The best promotional materials are materials that will be exposed to potential customers for long periods of time and that will not cost the company a significant amount of money. Try to choose promotional materials that are in some way connected to your product or services, but if this is not possible, choose products that are likely to get a lot of use from potential customers. The more often the product is used, the more exposure your brand's logo is likely to get toward potential customers. Choose high-quality products only; you do not want your company associated with cheap, disposable products, because this will reflect on your company's image.
Most companies will draw up part of the budget for use as promotional materials. Try to find products that can be labeled with your company's logo, and that are within your promotions budget. Do not, however, choose items that are cheap and easily breakable, and avoid products that cannot be used regularly or repeatedly. Food items, for example, do not have a long exposure period before they are eaten, so the return on investment will not be especially high. Coffee mugs, conversely, are promotional materials that are likely to be used regularly by a wide variety of people within your target audience.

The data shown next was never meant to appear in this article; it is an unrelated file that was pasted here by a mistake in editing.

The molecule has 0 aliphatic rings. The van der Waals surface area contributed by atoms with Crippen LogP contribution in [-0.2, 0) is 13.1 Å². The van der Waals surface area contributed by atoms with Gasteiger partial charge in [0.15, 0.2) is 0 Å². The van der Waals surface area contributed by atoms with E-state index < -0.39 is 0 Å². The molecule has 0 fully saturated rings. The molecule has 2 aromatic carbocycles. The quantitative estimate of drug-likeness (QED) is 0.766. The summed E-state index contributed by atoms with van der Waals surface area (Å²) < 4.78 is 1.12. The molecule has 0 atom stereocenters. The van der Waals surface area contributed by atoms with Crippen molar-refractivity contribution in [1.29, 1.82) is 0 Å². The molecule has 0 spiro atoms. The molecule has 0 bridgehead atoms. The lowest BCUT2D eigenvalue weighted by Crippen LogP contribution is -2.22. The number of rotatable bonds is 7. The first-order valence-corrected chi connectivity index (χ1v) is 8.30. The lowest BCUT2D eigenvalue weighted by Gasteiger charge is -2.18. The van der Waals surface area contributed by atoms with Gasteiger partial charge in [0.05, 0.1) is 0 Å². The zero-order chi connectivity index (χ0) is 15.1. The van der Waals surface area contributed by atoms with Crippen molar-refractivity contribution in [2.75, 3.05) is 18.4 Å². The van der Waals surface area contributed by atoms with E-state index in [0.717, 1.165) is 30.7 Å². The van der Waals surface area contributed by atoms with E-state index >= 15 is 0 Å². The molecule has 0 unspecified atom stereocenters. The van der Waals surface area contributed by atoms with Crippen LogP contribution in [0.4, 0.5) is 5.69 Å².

Try to tailor your promotional materials to people who are likely to buy your product or service. A computer company might, for example, choose to have the company's logo placed on USB thumb drives. These drives are relatively inexpensive to produce or purchase, and they are valuable giveaways that people interested in computers will want and will use on a daily basis. A sporting goods company might consider putting the company's logo on water bottles, tennis balls, or golf towels to ensure athletes have a use for the product and will use it regularly.
It is, of course, important to choose items that are not cheaply built, but you will also want to avoid items that are overly expensive or elaborate. You will not be likely to recoup these costs, so spending too much on promotional items may not make sense. T-shirts, for example, give your company plenty of brand recognition, but depending on the size of your company, the cost of printed t-shirts can be quite high. Try to choose items that are inexpensive, compact enough to carry around, and useful. Keychain flashlights, for example, are functional, inexpensive, and easily branded with your company's logo in many cases.